With quite a few car manufactures committing to ending the sale of fossil fuel driven cars in the not too distant future coupled with a pretty sizable government subsidy, electric cars are gaining in popularity. As the technology is still relatively new the price is high compared to an ultra-low emission petrol car however this cost is falling. With more and more charge points and rising fossil fuel costs the benefits are starting to outweigh the negatives.
The first step to driving for less is actually learning to drive and passing both your theory and practical driving tests. The whole process is an investment that could cost well over a thousand pounds before you reach the finish line. There are some ways that you can cut costs which include:
Getting finance for a car has its pros and cons as with every form of long term borrowing. Before you think about taking out a loan, consider all options available and whether the monthly payments are affordable and can flex for certain events such as losing your job or if the interest rate is a floating one, an interest rate rise.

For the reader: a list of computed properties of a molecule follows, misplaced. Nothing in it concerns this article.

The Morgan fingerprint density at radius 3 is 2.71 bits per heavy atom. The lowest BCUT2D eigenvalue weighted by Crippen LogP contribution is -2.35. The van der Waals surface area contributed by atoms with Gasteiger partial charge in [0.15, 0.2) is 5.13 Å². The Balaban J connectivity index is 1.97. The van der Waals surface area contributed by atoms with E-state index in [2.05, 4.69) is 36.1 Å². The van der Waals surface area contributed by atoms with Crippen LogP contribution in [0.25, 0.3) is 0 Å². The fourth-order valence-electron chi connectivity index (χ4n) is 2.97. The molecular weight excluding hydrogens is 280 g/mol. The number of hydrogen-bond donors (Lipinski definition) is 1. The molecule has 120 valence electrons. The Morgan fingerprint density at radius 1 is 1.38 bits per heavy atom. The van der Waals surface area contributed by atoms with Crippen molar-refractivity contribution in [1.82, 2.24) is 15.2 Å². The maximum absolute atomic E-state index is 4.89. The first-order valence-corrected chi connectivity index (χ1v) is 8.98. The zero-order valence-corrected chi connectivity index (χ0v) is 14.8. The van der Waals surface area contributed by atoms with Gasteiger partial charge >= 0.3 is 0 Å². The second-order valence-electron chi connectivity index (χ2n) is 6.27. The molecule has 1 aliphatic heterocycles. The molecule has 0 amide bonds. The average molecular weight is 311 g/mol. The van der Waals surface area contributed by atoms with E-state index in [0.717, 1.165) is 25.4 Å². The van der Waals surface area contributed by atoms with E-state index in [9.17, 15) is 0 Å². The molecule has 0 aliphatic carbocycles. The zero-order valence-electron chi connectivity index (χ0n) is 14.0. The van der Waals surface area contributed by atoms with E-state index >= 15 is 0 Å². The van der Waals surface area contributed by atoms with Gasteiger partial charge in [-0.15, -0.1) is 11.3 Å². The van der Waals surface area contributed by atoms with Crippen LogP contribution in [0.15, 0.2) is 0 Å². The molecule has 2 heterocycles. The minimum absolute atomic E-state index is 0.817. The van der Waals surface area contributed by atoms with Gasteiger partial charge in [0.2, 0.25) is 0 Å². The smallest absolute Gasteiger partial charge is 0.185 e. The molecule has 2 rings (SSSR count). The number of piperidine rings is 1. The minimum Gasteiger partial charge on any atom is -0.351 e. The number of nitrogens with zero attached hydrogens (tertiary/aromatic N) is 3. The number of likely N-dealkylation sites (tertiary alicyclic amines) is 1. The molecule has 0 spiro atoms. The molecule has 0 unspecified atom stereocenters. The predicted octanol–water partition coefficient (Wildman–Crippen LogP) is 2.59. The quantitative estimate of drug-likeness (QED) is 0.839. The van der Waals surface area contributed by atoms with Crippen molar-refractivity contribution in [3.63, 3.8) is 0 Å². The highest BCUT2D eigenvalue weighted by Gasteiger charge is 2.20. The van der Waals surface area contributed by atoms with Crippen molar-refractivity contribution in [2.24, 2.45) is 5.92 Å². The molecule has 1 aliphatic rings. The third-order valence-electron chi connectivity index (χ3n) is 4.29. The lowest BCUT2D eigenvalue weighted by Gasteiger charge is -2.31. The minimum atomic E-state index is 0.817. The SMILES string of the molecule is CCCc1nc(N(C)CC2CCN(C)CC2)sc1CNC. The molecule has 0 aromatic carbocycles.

Hire purchase is a method of purchasing a car on finance, where the loan is secured against the vehicle. As a result, you will not own the car outright until the last payment on the loan has been made. Typically, this form of finance is available on the forecourt of the car dealership but not always. Make sure to check the fine print and whether the repayments are affordable now and in the future.
A variation on hire purchase, this type of finance often results in lower monthly payments. Basically, you agree to pay the difference between the car's sale price and its price for resale back to the dealer instead of paying for the car outright. A PCP involves a forecast of annual mileage over the term of the agreement. At the end of the agreed term you can trade the vehicle in and get another one, pay the remaining cost to keep the car or just hand it back.
You should do a little more research to see which option works best for you if you're taking this route. Remember to keep up with payments on specialist finance plans to avoid repossession, pay higher deposits to get lower interest, and not to exceed the mileage in personal contract plans to avoid early repayment and other charges.